Meanwhile, there are more than 1,000 Tesla Powerwalls providing backup power in Green Mountain Power customers’ homes as part of a pilot program.
And Xcel Energy in 2018 released its 2019/2020 demand side management program and within that plan there was a proposal to have a residential storage pilot of 500 systems, which will be used to provide demand response on the grid. “Customers would receive both an upfront and a performance incentive for enrolling in the program and Xcel Energy has the ability to access up to 50 percent of the capacity of those systems to cut peak demand,” Simon noted.
2018 was a banner year for residential storage
Simon said that “2018 so far, has been massive for residential storage. In fact, we even had a few quarters that eclipsed all of 2017.”
In 2017, around 40 megawatt-hours of residential energy storage were installed in the U.S., he noted. In the second quarter of 2018, “we had 61 megawatt hours installed. That’s 1.5x more storage installed in one quarter than in the entire previous year.”
The third quarter of 2018 was similarly strong, “not quite as good as Q2, which was record setting, but still the second best single quarter for grid interactive residential storage since we at Wood Mackenzie Power & Renewables began tracking the U.S. residential storage market.”
The analyst noted that in 2016, residential storage was only 2 percent of total megawatts installed. In 2017, that number rose to 9 percent, but so far in 2018, the number is 38 percent.
Public power efforts
During the summit, efforts by public power utilities in the area of energy storage were also highlighted.
In his presentation on residential storage, Simon noted that public power utilities have been pursuing residential storage, specifically mentioning Arizona public power utility Salt River Project and Florida’s JEA.
SRP in 2018 initiated a program to support the installation and use of battery storage systems for its residential customers.
In late 2017, the board of directors for Florida-based public power utility JEA approved a battery storage incentive plan under which residential customers will be able to receive a one-time 30 percent rebate on the purchase and installation of a household battery system, up to a maximum of $2,000 per household. The battery rebate program is capped at $1 million per year.
Simon said that it is “exciting to see a utility in a state like Florida, where there isn’t really a clear economic case for storage by any means, to be trying to support this technology and think about what it can do and how they can encourage it on their system.”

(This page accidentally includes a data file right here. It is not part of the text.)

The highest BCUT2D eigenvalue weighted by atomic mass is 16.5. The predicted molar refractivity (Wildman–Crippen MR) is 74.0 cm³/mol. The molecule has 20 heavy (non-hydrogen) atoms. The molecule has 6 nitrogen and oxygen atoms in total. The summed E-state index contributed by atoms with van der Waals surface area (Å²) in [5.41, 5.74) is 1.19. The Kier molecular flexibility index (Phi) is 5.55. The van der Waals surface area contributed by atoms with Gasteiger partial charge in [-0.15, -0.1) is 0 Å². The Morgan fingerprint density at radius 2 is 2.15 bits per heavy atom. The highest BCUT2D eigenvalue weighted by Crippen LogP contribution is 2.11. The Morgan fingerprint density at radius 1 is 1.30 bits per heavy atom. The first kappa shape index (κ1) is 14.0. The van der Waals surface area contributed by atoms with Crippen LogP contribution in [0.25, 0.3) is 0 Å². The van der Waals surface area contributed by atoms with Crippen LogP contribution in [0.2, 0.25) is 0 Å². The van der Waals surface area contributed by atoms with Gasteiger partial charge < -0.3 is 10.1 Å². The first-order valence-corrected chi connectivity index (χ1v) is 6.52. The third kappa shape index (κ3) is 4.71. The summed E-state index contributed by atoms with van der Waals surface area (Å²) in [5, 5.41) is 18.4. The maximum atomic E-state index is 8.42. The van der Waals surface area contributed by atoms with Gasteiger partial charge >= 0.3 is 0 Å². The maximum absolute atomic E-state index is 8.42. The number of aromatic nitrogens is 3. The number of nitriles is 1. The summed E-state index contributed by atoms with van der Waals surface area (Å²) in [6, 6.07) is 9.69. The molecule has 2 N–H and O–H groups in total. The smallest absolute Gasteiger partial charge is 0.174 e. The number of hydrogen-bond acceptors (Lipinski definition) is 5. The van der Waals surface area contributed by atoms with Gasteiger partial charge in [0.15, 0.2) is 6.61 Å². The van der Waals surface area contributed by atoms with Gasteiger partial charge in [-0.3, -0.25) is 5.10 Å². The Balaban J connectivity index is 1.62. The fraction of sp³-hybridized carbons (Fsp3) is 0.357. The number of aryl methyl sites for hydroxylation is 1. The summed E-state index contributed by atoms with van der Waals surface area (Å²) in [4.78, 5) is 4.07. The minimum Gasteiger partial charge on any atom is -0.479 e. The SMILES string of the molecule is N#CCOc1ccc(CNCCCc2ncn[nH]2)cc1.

Meanwhile, Jackie Sargent, general manager at public power utility Austin Energy in Texas, participated in a panel at the summit that looked at what cooperatives and public power utilities are doing in the storage arena.
Among other things, Sargent detailed the Austin Sustainable and Holistic Integration of Energy Storage and Solar Photovoltaics (SHINES) Project.
The Austin Energy SHINES Project was initiated in 2016 with a $4.3 million grant from the U.S. Department of Energy Solar Energy Technologies Office and a $1 million grant from the Texas Commission on Environmental Quality.
With Austin SHINES, the utility is testing the integration of solar power with energy storage through multiple customer-sited storage systems at the residential and commercial level, as well as two utility scale systems. All of these battery systems will be controlled through a centralized software management platform that determines when to utilize the stored energy. Through this project, Austin Energy is creating a virtual power plant by integrating distributed energy resources resulting in a cleaner, more dynamic, and more reliable electric grid.
As part of Austin SHINES, a 1.5 MW/3 MWh lithium-ion battery is co-located with the La Loma community solar farm in east Austin and a 1.75 MW/3.2 MWh lithium-ion battery system is being co-located in a neighborhood containing 2 MW of rooftop solar.
At the Greentech Media storage summit, Sargent said that “because we’re working with the Department of Energy and the TCEQ [Texas Commission on Environmental Quality], all the information that we acquire from this project is going to be made available to the public.”
So not only can “this be a roadmap for Austin to achieve storage goals, to create a cleaner grid for our community, but we see it as also” providing building blocks for other communities to follow Austin and do the same.